Suplington’s new 21-minute composition is a perpetual act of motion and incompletion. The chord progressions never resolve, instead tilting between different states of suspense, actively welcoming the arpeggiations that send them into furious spirals of sound. Percussively, the track is driven by what appears to be a wood block and a shaker, which impatiently asserts the next syncopated framework when the rest of the instruments fall quiet. Synthesisers stop and then violently pulsate from nowhere. Organs linger and then disappear. There is no resting state. Music For Life Cycles is a constant process of reconfiguration, establishing constructs of tone and rhythm that chime with the mood of the current moment, only to reshape as the passing of the time renders them suddenly incompatible.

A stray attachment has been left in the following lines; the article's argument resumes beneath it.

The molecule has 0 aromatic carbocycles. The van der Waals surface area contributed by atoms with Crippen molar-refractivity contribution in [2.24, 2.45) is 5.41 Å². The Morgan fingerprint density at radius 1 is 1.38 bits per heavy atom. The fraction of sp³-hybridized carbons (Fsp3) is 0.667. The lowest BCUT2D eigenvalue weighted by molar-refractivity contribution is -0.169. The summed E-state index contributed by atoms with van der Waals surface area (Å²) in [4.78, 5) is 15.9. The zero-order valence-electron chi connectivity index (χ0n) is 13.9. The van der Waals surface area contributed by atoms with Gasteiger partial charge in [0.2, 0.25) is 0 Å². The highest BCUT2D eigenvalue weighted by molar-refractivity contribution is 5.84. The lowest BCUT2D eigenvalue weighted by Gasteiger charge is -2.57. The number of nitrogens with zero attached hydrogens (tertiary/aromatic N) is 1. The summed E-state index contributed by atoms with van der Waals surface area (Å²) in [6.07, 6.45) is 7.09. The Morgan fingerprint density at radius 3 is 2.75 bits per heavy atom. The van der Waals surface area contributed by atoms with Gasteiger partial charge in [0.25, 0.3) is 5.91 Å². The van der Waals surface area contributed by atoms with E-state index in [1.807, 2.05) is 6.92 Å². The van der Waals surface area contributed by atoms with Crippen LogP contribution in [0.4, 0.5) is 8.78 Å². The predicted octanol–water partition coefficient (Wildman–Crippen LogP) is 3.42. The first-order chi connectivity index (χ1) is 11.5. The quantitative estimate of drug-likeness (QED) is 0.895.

In spite of its mechanical precision, the piece emanates organic warmth. Even the electronic textures are soft to the touch and further moistened by reverb, harmonising with the piano until the timbres merge into a solitary glisten. I picture an old electronic device made from wooden chassis and naked bulbs: hand-carved pinwheels spinning through arpeggiations and chopping up the glow that radiates from organ drones, as the percussion clacks and rustles like the churn of interconnecting cogs and winches. The patterns are stark and remarkable. I gaze into the sequence of synchronised rotations and throbbing lights, ingesting as much as I can before the shape switches again.